Willard-Kyle continued by tracing the changes in survivors’ memories of and narratives about these camps, particularly the differences between survivors’ early statements about the camps and their later testimonies recounting their time there. When it comes to survivors’ early statements, Willard-Kyle noted that these mostly consist of those found in camp newspapers, DP’s letters to their relatives, diaries, and official paperwork. During her lecture, Willard-Kyle contrasted their early statements with narratives found in survivors’ later oral history testimonies and memoirs, paying special attention to the changes in narratives regarding food and material goods, work and camp life, and anger and gratitude. In their early statements, both individual refugees and their representatives complained about the lack of food and seasonally appropriate clothing in Italian camps. However, in their later testimonies, refugees remembered there being enough food in the camps, and were more focused on remembering their feelings about food, primarily the fear of being hungry again. To illustrate this change in narrative, Willard-Kyle played an excerpt from the testimony of Baruch Goldstein, housed in the Visual History Archive, who characterized himself as being “hungry psychologically” at the time. Similarly, refugees complained about boredom and the lack of work in the camps in their early statements. These statements were countered by survivors’ reflections about the camp life in later testimonies, in which they fondly remembered the flourishing of cultural activities in the camps and focused more on the temporary nature of the camp life, and less on the very quality of it at the time. Finally, Willard-Kyle pointed to the same change in narratives about refugees’ emotions, especially anger and gratitude. For example, early statements often emphasized blaming the Germans, and the emotion of anger also featured in later survivors’ testimonies. However, Willard-Kyle said that she was surprised at the abundance of gratitude for Italy and Italian people expressed in survivors’ later testimonies, even among survivors who had limited contact with Italians. This gratitude is almost completely absent in the early statements. She pointed out that this change in the narrative might be due to the effect of collective narrative about the “Italiani brava gente,” which survivors apparently appropriated, and it might also be accounted for by survivors retrospectively contrasting their experiences in Italy with their wartime experiences before Italy.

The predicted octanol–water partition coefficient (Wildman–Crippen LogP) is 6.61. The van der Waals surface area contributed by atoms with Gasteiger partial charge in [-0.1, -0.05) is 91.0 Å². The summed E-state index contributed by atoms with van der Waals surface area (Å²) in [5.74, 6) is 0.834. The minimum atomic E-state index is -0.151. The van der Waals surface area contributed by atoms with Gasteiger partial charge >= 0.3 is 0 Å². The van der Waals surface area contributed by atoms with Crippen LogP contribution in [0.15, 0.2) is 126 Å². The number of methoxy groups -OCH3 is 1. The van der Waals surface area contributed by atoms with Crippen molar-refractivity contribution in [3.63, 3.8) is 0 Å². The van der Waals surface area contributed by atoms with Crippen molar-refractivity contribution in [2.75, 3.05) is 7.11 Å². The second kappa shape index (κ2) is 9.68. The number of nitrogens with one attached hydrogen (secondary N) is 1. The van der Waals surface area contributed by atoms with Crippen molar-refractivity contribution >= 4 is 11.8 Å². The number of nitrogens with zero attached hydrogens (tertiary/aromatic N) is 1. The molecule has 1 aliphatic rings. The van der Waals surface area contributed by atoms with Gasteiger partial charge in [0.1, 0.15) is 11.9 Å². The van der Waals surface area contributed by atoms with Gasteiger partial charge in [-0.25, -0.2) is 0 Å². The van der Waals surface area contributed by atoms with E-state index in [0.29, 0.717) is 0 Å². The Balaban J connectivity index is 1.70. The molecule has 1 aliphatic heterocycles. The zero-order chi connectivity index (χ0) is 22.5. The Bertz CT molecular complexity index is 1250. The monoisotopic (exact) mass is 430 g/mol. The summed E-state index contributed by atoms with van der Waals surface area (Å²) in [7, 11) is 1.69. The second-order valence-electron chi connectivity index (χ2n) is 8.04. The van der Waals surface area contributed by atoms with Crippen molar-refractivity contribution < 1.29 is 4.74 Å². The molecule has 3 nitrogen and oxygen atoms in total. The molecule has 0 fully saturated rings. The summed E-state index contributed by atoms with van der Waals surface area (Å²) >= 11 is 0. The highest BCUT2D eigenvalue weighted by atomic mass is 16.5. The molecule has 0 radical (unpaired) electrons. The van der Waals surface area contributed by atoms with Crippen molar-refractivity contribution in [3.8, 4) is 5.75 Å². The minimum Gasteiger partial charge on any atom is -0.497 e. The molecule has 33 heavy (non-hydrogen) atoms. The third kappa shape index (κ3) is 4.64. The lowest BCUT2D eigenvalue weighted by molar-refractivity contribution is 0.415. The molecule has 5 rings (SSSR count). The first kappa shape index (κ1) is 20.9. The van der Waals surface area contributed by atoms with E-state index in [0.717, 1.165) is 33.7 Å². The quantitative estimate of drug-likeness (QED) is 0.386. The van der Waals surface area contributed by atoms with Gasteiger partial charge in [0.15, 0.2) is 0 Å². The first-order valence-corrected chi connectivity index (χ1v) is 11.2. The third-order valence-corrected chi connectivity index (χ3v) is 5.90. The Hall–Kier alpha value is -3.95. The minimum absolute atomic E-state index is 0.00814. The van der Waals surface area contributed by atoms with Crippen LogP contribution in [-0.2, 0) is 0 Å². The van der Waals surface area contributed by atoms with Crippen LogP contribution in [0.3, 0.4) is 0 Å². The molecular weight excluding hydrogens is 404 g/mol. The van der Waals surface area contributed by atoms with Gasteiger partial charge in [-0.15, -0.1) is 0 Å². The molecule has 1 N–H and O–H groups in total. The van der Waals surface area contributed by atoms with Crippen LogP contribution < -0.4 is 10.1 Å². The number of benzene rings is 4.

In the second part of her lecture, Willard-Kyle turned to the discussion of memorials, focusing in particular on the sites of three former DP camps in Italy: Santa Maria Di Bagni, Selvino, and Cremona. Of these three sites, only Santa Maria Di Bagni, which was the largest and most active camp in southern Italy, was turned into a memorial museum in 2009. Santa Maria di Bagni is also the place of one of the most important memorials to the Jewish DPs in Italy -- the murals by the young Romanian Zionist DP Zvi Miller. Willard-Kyle stated that the other two camp sites, Selvino and Cremona, are in ruins today. However, she mentioned local initiatives aimed at bringing back the memory of these camps, preserving them, and turning them into memorial sites. 

Willard-Kyle concluded her lecture by returning once again to the changes in the narratives about the camps over time, and the struggle to preserve these sites today.

The lecture was followed by a long Q&A session, which included questions about driving forces behind the emergence of survivor testimonies in the 1980s; the existence of the registry of names of DPs and children born in DP camps; the way Jewish organizations acquired hachsharots at the time; the reasons why some DPs stayed in the camps; the extent to which the DP camps are covered in the historiography of Italy, and about those writing these local histories; the differences and similarities between German and Italian DP camps; the commonality of the references to revenge in survivors’ narratives; and the discoveries in the Visual History Archive that surprised Willard-Kyle the most. 

 

Summary by Badema Pitic